"So what do you do?" seems innocent enough, but I've grown to dread this common
question. As a 28-year-old woman working on my PhD in chemistry I answer and can
almost mouth their response. "You must be really smart," or "Ugh, I hated chemistry,"
and then there's always, "Really? You're a chemist?"
I'm not sure what people expect, but yes, I'm a chemist and yeah, those are boobs.
Women -- even attractive ones -- are scientists and science is sexy. I'm not saying that
anyone would mistake Bill Nye for Brad Pitt, but what have we done is make your
gadgets smaller and faster, medicine and diagnostics more effective, and your cars
greener. Scientists brought fantasy to reality by demonstrating quantum levitation;
watch out Harry Potter enthusiasts -- scientists have developed their version of an
invisibility cloak. We turn Mission Impossible to possible -- self-erasing inks can encrypt your
darkest secrets. If you're not sold yet, your make-up, sunscreen, beer, cologne, and
more are all improved thanks largely in part to innovations and applications of science.
But education is coming up short. I was fortunate to have really passionate and
interesting chemistry teachers in high school and college, coupled with a strong
math education -- the concepts didn't get lost in the algebra. This administration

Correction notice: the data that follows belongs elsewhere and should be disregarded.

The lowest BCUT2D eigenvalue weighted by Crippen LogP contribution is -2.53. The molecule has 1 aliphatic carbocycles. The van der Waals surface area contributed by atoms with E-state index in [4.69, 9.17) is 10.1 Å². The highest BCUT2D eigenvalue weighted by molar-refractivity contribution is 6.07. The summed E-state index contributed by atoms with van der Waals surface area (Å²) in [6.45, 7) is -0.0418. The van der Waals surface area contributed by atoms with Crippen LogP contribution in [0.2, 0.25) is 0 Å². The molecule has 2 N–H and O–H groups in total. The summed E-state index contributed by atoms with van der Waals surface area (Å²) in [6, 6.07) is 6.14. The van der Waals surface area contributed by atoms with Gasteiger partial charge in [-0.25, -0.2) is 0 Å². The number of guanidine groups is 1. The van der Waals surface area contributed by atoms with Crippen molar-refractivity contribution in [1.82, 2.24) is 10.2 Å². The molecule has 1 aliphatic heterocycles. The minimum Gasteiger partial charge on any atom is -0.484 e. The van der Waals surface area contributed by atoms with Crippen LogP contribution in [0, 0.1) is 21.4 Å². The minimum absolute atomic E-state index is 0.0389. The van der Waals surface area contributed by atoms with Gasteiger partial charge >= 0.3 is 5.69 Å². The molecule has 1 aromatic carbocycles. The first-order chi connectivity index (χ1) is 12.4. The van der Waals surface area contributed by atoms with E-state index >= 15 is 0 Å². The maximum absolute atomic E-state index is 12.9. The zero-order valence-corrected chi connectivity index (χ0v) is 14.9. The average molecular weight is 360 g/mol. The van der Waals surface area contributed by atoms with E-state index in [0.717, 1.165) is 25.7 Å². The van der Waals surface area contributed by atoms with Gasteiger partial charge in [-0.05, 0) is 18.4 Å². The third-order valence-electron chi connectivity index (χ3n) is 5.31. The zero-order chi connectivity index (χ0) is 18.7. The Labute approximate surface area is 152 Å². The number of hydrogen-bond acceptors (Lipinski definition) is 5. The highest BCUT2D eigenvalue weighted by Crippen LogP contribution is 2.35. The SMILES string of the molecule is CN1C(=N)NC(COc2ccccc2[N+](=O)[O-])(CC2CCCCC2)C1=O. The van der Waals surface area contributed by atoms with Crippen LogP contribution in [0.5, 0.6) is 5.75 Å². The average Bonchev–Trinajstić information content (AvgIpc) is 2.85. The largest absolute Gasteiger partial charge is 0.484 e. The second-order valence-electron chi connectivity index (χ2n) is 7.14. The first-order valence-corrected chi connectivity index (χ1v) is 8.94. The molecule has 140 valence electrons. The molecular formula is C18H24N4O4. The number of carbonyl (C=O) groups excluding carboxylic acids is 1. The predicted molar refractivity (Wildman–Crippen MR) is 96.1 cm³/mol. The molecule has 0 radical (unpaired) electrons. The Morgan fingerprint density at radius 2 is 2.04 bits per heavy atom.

has caught on, releasing results from the President's Council of Advisors on Science
and Technology report Engage to Excel: Producing One Million Additional College
Graduates with Degrees in Science, Technology, Engineering, and Mathematics (STEM)
this month which provides a blueprint for improving STEM education during the
first two years of college.
We also have great Department of Commerce statistics that show over the past
10 years, growth in STEM jobs was three times as fast as growth in non-STEM
jobs, STEM careers command higher wages (26% greater than their non-STEM
counterparts), and STEM careers are projected to grow by 18% through 2018. Who
wouldn't be turned on by those stats in this job climate?
Unfortunately, stereotypes and misconceptions are rampant. Many still view "The
Scientist" as one of the characters from The Big Bang Theory. Although they do exist,
I know plenty of jocks, musicians, hipsters, and hippies that are also scientists; there
is no one-size fits all mold. We're probably to blame for a lot of this as we sometimes
perpetuate an air of superiority, which feeds the mystique. There's an elitism that could
use a healthy dose of checking our egos at the door.
Scientists must learn to communicate more effectively. The solutions to the most
pressing problems our planet will face in the next century will be found in science.
Translating our work is much more than dumbing it down. We must integrate and
educate people in a clear manner -- because not everyone is destined for careers in STEM
fields, just like I'm not destined to work with children (kids scare the hell out of me).
For those of you who have chosen this career, I challenge you to be conscientious
consumers of science in the media. Be mindful of agenda, opinion versus fact, and
origin. Also be aware of how you're communicating the information, and the image
you're portraying -- we are more than a bunch of socially awkward, misunderstood
geeks playing with beakers and Bunsen burners. We are bright and talented thinkers
and doers who happen to use science to make our world a little better, one molecule at